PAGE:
Swordfish bombers receive £500,000 cash injection to keep them flying
From Royal Navy:
Half a million pounds will be spent keeping the Fleet Air Arm’s most iconic aircraft in the skies – wowing the crowds and serving as a living memorial to naval aviators
The Fly Navy Heritage Trust expects to receive £500,000 from fines imposed on the banks for the LIBOR scandal so it can carry out repairs and build up a surplus of spare parts for a pair of World War 2 Swordfish.
The trust raises money to keep the vintage torpedo bombers airborne – as well as other legends of naval aviation in the Royal Navy Historic Flight, the Fleet Air Arm’s equivalent of the RAF’s Battle of Britain Memorial Flight.
They are priceless national treasures and this grant will make a real difference enabling us to provide a vital third Pegasus engine and all the spares needed to keep both aircraft flying for many years into the future.Rear Admiral Terry Loughran
The flight, based at RNAS Yeovilton in Somerset, maintains the Swordfish, plus Sea Hawk and Sea Vixen jets from the 50s and 60s, and a Sea Fury fighter from the late 40s, currently undergoing repairs after a crash landing at Culdrose last summer.
The two Swordfish – an original Mk1, W5856, and a later Mk2, LS326 – are the only airworthy models left of nearly 2,400 aircraft built between 1936 and 1944.
Though obsolete when war broke out in 1939, the three-man bomber went on to knock out the Italian Fleet at Taranto, crippled the Bismarck so the big guns of the Home Fleet could finish off Hitler’s flagship, and performed sterling service as trainers and on anti-submarine patrols up to the end of the conflict.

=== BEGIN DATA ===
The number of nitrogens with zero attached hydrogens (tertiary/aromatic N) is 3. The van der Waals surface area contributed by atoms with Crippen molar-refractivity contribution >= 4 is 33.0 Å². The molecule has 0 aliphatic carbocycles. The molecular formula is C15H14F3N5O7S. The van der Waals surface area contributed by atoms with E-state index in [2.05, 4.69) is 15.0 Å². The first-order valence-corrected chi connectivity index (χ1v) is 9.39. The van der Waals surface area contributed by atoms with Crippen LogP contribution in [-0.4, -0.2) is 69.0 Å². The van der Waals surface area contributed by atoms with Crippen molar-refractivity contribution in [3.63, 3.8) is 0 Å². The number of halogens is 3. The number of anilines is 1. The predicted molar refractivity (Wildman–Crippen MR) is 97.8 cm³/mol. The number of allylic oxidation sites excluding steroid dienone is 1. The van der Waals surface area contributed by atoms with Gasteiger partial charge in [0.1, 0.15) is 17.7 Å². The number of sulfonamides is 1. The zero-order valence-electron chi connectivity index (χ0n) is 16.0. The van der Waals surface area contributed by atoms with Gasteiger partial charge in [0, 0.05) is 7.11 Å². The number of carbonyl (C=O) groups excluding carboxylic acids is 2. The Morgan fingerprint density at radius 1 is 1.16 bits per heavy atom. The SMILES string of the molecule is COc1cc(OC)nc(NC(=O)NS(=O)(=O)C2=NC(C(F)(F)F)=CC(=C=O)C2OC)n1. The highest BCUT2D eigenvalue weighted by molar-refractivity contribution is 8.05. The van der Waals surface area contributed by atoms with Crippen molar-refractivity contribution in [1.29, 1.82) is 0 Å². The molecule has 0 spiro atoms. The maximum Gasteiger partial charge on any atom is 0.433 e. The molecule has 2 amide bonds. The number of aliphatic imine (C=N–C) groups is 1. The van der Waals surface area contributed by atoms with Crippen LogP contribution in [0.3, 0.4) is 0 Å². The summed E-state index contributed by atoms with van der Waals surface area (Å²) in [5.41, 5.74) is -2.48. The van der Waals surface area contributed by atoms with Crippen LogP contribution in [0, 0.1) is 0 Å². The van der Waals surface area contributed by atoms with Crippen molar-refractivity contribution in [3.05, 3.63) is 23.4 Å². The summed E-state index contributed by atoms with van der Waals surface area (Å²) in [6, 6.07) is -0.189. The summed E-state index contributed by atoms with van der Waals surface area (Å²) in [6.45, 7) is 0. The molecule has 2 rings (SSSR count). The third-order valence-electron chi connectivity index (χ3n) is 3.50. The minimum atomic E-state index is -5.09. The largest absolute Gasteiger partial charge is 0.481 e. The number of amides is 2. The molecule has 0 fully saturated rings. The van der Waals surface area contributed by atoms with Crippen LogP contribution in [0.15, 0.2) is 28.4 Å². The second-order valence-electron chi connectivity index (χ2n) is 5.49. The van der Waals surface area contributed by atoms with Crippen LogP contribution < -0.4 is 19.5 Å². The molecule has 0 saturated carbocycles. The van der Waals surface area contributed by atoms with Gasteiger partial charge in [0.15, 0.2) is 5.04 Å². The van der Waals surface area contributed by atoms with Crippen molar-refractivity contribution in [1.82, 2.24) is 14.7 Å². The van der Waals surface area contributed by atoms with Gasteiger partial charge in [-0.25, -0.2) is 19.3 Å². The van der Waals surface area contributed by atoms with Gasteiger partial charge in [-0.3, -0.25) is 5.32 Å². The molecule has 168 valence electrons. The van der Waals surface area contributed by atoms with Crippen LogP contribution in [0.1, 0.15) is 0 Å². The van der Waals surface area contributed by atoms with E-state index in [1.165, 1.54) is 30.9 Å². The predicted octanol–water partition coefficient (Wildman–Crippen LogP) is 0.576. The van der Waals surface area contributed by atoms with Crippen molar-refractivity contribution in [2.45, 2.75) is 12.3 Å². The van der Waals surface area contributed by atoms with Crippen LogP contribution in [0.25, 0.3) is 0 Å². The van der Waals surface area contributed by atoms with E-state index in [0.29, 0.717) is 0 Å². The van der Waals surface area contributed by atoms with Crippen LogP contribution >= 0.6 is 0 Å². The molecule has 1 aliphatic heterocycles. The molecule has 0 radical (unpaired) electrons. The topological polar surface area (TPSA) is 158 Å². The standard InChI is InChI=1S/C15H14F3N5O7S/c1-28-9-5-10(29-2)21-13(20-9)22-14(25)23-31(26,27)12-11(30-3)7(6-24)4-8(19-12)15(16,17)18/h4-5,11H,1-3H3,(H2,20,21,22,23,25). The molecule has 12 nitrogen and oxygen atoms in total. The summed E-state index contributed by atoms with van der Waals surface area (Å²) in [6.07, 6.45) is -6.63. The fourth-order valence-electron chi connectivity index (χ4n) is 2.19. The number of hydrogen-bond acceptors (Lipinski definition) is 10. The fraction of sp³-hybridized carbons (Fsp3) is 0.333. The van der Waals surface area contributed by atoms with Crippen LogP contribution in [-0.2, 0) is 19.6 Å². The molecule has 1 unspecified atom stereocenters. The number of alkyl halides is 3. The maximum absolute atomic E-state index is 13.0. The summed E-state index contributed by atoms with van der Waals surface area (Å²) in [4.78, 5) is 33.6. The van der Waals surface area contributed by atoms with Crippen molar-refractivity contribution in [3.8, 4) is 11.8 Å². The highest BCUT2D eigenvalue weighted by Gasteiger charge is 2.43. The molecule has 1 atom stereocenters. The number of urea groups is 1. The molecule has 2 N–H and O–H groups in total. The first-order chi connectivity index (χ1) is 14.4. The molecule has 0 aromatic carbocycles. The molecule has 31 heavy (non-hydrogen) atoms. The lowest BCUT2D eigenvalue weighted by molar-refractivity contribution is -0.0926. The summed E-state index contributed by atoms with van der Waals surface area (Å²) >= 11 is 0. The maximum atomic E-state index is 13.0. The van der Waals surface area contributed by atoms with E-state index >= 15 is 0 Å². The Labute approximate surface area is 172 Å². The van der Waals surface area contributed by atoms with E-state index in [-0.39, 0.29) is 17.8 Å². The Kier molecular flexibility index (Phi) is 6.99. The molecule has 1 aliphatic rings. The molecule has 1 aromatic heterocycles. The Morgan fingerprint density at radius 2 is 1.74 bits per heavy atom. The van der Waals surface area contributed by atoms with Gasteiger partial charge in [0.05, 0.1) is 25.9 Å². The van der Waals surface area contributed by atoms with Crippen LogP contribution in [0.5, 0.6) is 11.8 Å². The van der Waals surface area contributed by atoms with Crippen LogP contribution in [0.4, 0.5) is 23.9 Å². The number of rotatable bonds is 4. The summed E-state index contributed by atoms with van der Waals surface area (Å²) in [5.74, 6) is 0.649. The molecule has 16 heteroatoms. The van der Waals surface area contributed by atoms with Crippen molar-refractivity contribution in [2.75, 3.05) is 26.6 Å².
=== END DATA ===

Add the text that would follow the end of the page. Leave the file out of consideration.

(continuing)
Last year the restored Swordfish made half a dozen appearances at air shows around the UK. Weather conditions and availability allowing, they also carry out fly-pasts at important RN memorial events, such as Battle of the Atlantic commemorations.
“The Swordfish sits at the heart of the nation’s Naval aviation heritage and is the embodiment of the ethos, innovation and inspiration of naval flying,” said Rear Admiral Terry Loughran, chairman of the Fly Navy Heritage Trust.
“They are priceless national treasures and this grant will make a real difference enabling us to provide a vital third Pegasus engine and all the spares needed to keep both aircraft flying for many years into the future.
“Keeping the Swordfish flying is not only a living memorial to the service and sacrifice of the 6,750 naval personnel who have given their lives in Naval aviation, it is also a dynamic and exciting way to bring history to life, educating and informing modern audiences of the important part played by the Royal Naval Air Service and Fleet Air Arm in the history of our nation.”
The LIBOR cash injection is part of a £35m fund for military charities and good causes, with £3m of hand-outs to the RN announced by Chancellor George Osborne at the end of January.